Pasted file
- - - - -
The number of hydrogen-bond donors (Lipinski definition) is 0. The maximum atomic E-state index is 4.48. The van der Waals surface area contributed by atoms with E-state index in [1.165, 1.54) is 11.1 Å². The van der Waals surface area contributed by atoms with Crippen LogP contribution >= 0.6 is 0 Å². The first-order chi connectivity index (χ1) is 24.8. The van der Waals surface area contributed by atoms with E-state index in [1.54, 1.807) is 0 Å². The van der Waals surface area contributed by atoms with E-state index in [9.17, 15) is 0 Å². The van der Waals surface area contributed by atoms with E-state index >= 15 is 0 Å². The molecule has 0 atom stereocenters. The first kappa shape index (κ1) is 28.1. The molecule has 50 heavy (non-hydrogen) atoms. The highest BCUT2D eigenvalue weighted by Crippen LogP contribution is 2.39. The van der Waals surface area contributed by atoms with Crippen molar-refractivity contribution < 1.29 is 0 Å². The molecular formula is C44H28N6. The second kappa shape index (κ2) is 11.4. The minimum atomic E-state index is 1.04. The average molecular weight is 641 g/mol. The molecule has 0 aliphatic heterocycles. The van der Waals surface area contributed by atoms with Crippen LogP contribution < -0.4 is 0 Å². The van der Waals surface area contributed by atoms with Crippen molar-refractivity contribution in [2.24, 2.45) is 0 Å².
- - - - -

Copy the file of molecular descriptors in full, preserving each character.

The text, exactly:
The number of hydrogen-bond donors (Lipinski definition) is 0. The maximum atomic E-state index is 4.48. The van der Waals surface area contributed by atoms with E-state index in [1.165, 1.54) is 11.1 Å². The van der Waals surface area contributed by atoms with Crippen LogP contribution >= 0.6 is 0 Å². The first-order chi connectivity index (χ1) is 24.8. The van der Waals surface area contributed by atoms with E-state index in [1.54, 1.807) is 0 Å². The van der Waals surface area contributed by atoms with E-state index in [9.17, 15) is 0 Å². The van der Waals surface area contributed by atoms with E-state index >= 15 is 0 Å². The molecule has 0 atom stereocenters. The first kappa shape index (κ1) is 28.1. The molecule has 50 heavy (non-hydrogen) atoms. The highest BCUT2D eigenvalue weighted by Crippen LogP contribution is 2.39. The van der Waals surface area contributed by atoms with Crippen molar-refractivity contribution < 1.29 is 0 Å². The molecular formula is C44H28N6. The second kappa shape index (κ2) is 11.4. The minimum atomic E-state index is 1.04. The average molecular weight is 641 g/mol. The molecule has 0 aliphatic heterocycles. The van der Waals surface area contributed by atoms with Crippen LogP contribution < -0.4 is 0 Å². The van der Waals surface area contributed by atoms with Crippen molar-refractivity contribution in [2.24, 2.45) is 0 Å².